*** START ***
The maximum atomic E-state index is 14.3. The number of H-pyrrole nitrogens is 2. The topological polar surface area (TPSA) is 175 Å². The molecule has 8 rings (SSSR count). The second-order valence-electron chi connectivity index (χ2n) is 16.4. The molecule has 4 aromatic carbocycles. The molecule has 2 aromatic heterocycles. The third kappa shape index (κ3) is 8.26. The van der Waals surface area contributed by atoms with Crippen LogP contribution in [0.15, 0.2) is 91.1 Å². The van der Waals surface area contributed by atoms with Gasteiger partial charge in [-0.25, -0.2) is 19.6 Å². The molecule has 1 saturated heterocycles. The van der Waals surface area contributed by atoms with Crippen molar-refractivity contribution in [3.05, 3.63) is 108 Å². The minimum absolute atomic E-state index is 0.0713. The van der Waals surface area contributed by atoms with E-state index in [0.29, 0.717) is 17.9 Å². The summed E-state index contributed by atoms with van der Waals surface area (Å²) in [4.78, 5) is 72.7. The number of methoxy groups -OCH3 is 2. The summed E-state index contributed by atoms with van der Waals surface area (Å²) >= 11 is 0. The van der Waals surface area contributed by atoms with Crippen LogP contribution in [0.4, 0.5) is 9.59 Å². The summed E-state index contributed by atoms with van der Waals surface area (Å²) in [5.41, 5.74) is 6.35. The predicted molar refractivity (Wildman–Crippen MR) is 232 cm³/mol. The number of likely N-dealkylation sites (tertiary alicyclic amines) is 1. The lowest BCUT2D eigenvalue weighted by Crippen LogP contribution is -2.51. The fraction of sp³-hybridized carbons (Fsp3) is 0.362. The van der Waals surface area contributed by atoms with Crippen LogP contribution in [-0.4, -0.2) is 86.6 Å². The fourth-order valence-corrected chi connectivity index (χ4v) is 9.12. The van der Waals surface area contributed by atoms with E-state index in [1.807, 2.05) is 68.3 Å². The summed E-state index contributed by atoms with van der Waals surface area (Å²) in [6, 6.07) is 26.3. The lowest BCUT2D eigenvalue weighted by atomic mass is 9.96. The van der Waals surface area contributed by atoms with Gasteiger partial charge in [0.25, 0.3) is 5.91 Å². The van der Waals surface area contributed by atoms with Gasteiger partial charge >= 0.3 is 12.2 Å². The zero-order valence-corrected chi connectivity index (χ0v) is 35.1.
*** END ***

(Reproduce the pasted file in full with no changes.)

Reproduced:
The maximum atomic E-state index is 14.3. The number of H-pyrrole nitrogens is 2. The topological polar surface area (TPSA) is 175 Å². The molecule has 8 rings (SSSR count). The second-order valence-electron chi connectivity index (χ2n) is 16.4. The molecule has 4 aromatic carbocycles. The molecule has 2 aromatic heterocycles. The third kappa shape index (κ3) is 8.26. The van der Waals surface area contributed by atoms with Crippen LogP contribution in [0.15, 0.2) is 91.1 Å². The van der Waals surface area contributed by atoms with Gasteiger partial charge in [-0.25, -0.2) is 19.6 Å². The molecule has 1 saturated heterocycles. The van der Waals surface area contributed by atoms with Crippen molar-refractivity contribution in [3.05, 3.63) is 108 Å². The minimum absolute atomic E-state index is 0.0713. The van der Waals surface area contributed by atoms with E-state index in [0.29, 0.717) is 17.9 Å². The summed E-state index contributed by atoms with van der Waals surface area (Å²) in [4.78, 5) is 72.7. The number of methoxy groups -OCH3 is 2. The summed E-state index contributed by atoms with van der Waals surface area (Å²) >= 11 is 0. The van der Waals surface area contributed by atoms with Crippen LogP contribution in [0.4, 0.5) is 9.59 Å². The summed E-state index contributed by atoms with van der Waals surface area (Å²) in [5.41, 5.74) is 6.35. The predicted molar refractivity (Wildman–Crippen MR) is 232 cm³/mol. The number of likely N-dealkylation sites (tertiary alicyclic amines) is 1. The lowest BCUT2D eigenvalue weighted by Crippen LogP contribution is -2.51. The fraction of sp³-hybridized carbons (Fsp3) is 0.362. The van der Waals surface area contributed by atoms with Crippen LogP contribution in [-0.4, -0.2) is 86.6 Å². The fourth-order valence-corrected chi connectivity index (χ4v) is 9.12. The van der Waals surface area contributed by atoms with E-state index in [1.807, 2.05) is 68.3 Å². The summed E-state index contributed by atoms with van der Waals surface area (Å²) in [6, 6.07) is 26.3. The lowest BCUT2D eigenvalue weighted by atomic mass is 9.96. The van der Waals surface area contributed by atoms with Gasteiger partial charge in [0.25, 0.3) is 5.91 Å². The van der Waals surface area contributed by atoms with Gasteiger partial charge >= 0.3 is 12.2 Å². The zero-order valence-corrected chi connectivity index (χ0v) is 35.1.